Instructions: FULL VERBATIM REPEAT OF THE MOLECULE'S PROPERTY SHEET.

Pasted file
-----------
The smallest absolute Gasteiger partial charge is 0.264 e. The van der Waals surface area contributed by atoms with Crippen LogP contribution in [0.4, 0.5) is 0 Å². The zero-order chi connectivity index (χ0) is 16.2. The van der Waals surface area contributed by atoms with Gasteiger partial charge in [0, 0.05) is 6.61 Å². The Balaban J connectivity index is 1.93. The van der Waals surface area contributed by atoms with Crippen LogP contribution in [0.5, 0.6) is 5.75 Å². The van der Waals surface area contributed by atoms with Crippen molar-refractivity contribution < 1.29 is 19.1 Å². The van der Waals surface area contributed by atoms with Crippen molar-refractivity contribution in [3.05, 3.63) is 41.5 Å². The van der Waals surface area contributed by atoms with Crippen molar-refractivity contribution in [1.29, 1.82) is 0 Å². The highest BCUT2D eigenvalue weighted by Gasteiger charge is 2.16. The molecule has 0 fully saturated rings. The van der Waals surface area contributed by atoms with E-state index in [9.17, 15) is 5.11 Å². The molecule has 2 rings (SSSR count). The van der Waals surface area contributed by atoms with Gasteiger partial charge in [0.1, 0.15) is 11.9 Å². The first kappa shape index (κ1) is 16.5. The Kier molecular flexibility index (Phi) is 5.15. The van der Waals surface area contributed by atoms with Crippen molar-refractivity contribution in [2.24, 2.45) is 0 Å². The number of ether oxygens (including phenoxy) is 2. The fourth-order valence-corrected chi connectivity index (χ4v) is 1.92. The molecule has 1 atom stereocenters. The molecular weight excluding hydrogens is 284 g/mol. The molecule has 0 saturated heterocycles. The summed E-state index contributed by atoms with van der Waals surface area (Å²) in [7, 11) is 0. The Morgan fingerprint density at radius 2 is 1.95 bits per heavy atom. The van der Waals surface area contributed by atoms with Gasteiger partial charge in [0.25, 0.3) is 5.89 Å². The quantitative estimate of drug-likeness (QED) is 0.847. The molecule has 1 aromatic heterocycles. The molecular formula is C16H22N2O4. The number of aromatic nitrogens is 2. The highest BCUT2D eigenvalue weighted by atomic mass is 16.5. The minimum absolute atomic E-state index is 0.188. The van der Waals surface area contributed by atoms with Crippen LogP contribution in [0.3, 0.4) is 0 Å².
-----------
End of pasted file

The smallest absolute Gasteiger partial charge is 0.264 e. The van der Waals surface area contributed by atoms with Crippen LogP contribution in [0.4, 0.5) is 0 Å². The zero-order chi connectivity index (χ0) is 16.2. The van der Waals surface area contributed by atoms with Gasteiger partial charge in [0, 0.05) is 6.61 Å². The Balaban J connectivity index is 1.93. The van der Waals surface area contributed by atoms with Crippen LogP contribution in [0.5, 0.6) is 5.75 Å². The van der Waals surface area contributed by atoms with Crippen molar-refractivity contribution < 1.29 is 19.1 Å². The van der Waals surface area contributed by atoms with Crippen molar-refractivity contribution in [3.05, 3.63) is 41.5 Å². The van der Waals surface area contributed by atoms with Crippen molar-refractivity contribution in [1.29, 1.82) is 0 Å². The highest BCUT2D eigenvalue weighted by Gasteiger charge is 2.16. The molecule has 0 fully saturated rings. The van der Waals surface area contributed by atoms with E-state index in [9.17, 15) is 5.11 Å². The molecule has 2 rings (SSSR count). The van der Waals surface area contributed by atoms with Gasteiger partial charge in [0.1, 0.15) is 11.9 Å². The first kappa shape index (κ1) is 16.5. The Kier molecular flexibility index (Phi) is 5.15. The van der Waals surface area contributed by atoms with Crippen molar-refractivity contribution in [2.24, 2.45) is 0 Å². The number of ether oxygens (including phenoxy) is 2. The fourth-order valence-corrected chi connectivity index (χ4v) is 1.92. The molecule has 1 atom stereocenters. The molecular weight excluding hydrogens is 284 g/mol. The molecule has 0 saturated heterocycles. The summed E-state index contributed by atoms with van der Waals surface area (Å²) in [7, 11) is 0. The Morgan fingerprint density at radius 2 is 1.95 bits per heavy atom. The van der Waals surface area contributed by atoms with Gasteiger partial charge in [0.25, 0.3) is 5.89 Å². The quantitative estimate of drug-likeness (QED) is 0.847. The molecule has 1 aromatic heterocycles. The molecular formula is C16H22N2O4. The number of aromatic nitrogens is 2. The highest BCUT2D eigenvalue weighted by atomic mass is 16.5. The minimum absolute atomic E-state index is 0.188. The van der Waals surface area contributed by atoms with Crippen LogP contribution in [0.3, 0.4) is 0 Å².